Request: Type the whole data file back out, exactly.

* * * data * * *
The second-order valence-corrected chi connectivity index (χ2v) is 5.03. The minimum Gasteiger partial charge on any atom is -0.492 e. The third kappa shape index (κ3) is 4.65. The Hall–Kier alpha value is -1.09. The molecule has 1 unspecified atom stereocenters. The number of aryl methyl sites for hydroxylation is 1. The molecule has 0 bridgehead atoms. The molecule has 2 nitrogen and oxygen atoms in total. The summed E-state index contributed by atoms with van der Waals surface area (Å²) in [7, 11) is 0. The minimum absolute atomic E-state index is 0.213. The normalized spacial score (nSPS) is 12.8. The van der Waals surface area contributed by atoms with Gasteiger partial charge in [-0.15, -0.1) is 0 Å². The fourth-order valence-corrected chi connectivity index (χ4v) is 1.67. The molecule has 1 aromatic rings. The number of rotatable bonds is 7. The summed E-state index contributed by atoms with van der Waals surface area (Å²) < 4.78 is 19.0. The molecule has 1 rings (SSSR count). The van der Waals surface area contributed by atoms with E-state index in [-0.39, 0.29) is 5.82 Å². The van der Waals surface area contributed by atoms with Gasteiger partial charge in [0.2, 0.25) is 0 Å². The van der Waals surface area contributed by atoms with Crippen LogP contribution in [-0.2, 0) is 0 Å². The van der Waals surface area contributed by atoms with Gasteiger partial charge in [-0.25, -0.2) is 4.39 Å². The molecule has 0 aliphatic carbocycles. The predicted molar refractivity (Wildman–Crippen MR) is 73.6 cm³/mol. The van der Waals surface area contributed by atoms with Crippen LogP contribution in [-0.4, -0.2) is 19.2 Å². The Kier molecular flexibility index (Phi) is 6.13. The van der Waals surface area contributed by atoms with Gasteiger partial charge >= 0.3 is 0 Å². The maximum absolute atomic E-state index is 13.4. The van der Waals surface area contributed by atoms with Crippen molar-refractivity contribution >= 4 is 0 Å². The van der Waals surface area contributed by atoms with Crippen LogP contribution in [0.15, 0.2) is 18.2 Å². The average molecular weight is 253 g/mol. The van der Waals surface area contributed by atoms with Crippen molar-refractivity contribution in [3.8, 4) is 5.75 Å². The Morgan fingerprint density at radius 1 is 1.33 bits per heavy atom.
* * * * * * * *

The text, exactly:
The second-order valence-corrected chi connectivity index (χ2v) is 5.03. The minimum Gasteiger partial charge on any atom is -0.492 e. The third kappa shape index (κ3) is 4.65. The Hall–Kier alpha value is -1.09. The molecule has 1 unspecified atom stereocenters. The number of aryl methyl sites for hydroxylation is 1. The molecule has 0 bridgehead atoms. The molecule has 2 nitrogen and oxygen atoms in total. The summed E-state index contributed by atoms with van der Waals surface area (Å²) in [7, 11) is 0. The minimum absolute atomic E-state index is 0.213. The normalized spacial score (nSPS) is 12.8. The van der Waals surface area contributed by atoms with Gasteiger partial charge in [-0.15, -0.1) is 0 Å². The fourth-order valence-corrected chi connectivity index (χ4v) is 1.67. The molecule has 1 aromatic rings. The number of rotatable bonds is 7. The summed E-state index contributed by atoms with van der Waals surface area (Å²) < 4.78 is 19.0. The molecule has 1 rings (SSSR count). The van der Waals surface area contributed by atoms with E-state index in [-0.39, 0.29) is 5.82 Å². The van der Waals surface area contributed by atoms with Gasteiger partial charge in [0.2, 0.25) is 0 Å². The van der Waals surface area contributed by atoms with Crippen LogP contribution in [-0.2, 0) is 0 Å². The van der Waals surface area contributed by atoms with Gasteiger partial charge in [-0.25, -0.2) is 4.39 Å². The molecule has 0 aliphatic carbocycles. The predicted molar refractivity (Wildman–Crippen MR) is 73.6 cm³/mol. The van der Waals surface area contributed by atoms with Crippen LogP contribution in [-0.4, -0.2) is 19.2 Å². The Kier molecular flexibility index (Phi) is 6.13. The van der Waals surface area contributed by atoms with Gasteiger partial charge >= 0.3 is 0 Å². The maximum absolute atomic E-state index is 13.4. The van der Waals surface area contributed by atoms with Crippen molar-refractivity contribution >= 4 is 0 Å². The van der Waals surface area contributed by atoms with Crippen LogP contribution in [0.15, 0.2) is 18.2 Å². The average molecular weight is 253 g/mol. The van der Waals surface area contributed by atoms with Crippen molar-refractivity contribution in [3.8, 4) is 5.75 Å². The Morgan fingerprint density at radius 1 is 1.33 bits per heavy atom.